It’s my understanding that initially that you did interview people who knew her and worked with her, but ultimately left that out. Was that a tough decision?
TV: It was a very tough decision, but it felt 100 percent right because I really got a deep inner understanding that she was the only and most relevant person to tell her story. So bringing anyone from the outside, no matter how close they may have been, would have taken us out of that intimacy and immersive feeling that we have throughout the film, and this dialogue that establishes itself between her and the audience when they watch is a very precious, fragile atmosphere that has to be preserved to get to the depths of our understanding and feeling for who she truly was.
The film feels divided into two parts: her performing years and her later personal life and health issues. Do you see her life divided that way?
TV: Very much so. As I said before, her live was divided between when she sacrificed Maria for Callas and then Callas for Maria. Ultimately, there is a third part: the comeback. That is in-between. The film is very reflective of what her life was about, in three parts. If it was an opera, it would have been Act I, Act II and Act III. It could have been in opera, right? Although, it was reality and it would be a cliche if you made it into an opera. But strangely, her life ended up being like one of those operas, with the same level of drama, unfortunately.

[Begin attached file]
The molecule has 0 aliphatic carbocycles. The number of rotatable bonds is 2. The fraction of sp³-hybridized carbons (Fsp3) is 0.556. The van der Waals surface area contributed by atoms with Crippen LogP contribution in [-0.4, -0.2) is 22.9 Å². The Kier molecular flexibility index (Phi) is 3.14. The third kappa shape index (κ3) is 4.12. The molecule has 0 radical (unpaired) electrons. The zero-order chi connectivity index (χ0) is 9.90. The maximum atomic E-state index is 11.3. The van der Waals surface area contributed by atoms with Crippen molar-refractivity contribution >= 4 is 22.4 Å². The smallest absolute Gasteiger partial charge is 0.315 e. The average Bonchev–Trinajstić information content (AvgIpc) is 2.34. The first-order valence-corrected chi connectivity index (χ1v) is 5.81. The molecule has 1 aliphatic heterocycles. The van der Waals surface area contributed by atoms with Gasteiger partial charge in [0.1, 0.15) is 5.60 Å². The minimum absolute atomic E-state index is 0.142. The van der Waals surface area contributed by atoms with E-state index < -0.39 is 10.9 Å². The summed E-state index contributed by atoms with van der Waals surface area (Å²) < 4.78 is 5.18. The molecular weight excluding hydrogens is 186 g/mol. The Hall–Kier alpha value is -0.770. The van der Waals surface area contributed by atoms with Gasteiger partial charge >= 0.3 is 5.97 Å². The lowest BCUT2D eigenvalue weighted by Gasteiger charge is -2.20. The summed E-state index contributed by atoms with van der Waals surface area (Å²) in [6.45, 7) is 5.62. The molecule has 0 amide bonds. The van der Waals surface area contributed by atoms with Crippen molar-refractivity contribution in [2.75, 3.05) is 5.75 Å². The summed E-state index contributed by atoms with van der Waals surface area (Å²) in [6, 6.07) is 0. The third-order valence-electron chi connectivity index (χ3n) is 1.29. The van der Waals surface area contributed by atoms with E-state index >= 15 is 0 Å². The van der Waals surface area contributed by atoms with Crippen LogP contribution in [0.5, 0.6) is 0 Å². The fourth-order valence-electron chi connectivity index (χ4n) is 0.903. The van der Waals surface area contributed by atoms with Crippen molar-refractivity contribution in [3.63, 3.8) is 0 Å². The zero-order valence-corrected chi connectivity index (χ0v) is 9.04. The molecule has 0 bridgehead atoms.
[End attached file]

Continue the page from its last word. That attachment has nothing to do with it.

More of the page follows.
For better or worse, the parts of her life that people do know the most about are the more scandalous or controversial, which you address. Were you worried about painting her in too good a light?
TV: No, I was not afraid to go into the scandals; I felt it was important to get into them, but to show the real story behind them. She’s not always beautiful and lovely throughout the film. She’s also pretty angry at times, but that’s who she was. But you also realize the amount of injustice that was laid out behind the scandals, and you also get a much idea of how it all played out and why we have that idea of her initiating the scandals, where this was quite rarely the case.
Do you think if she had been a man, those labels of being difficult or tempestuous would have even stuck?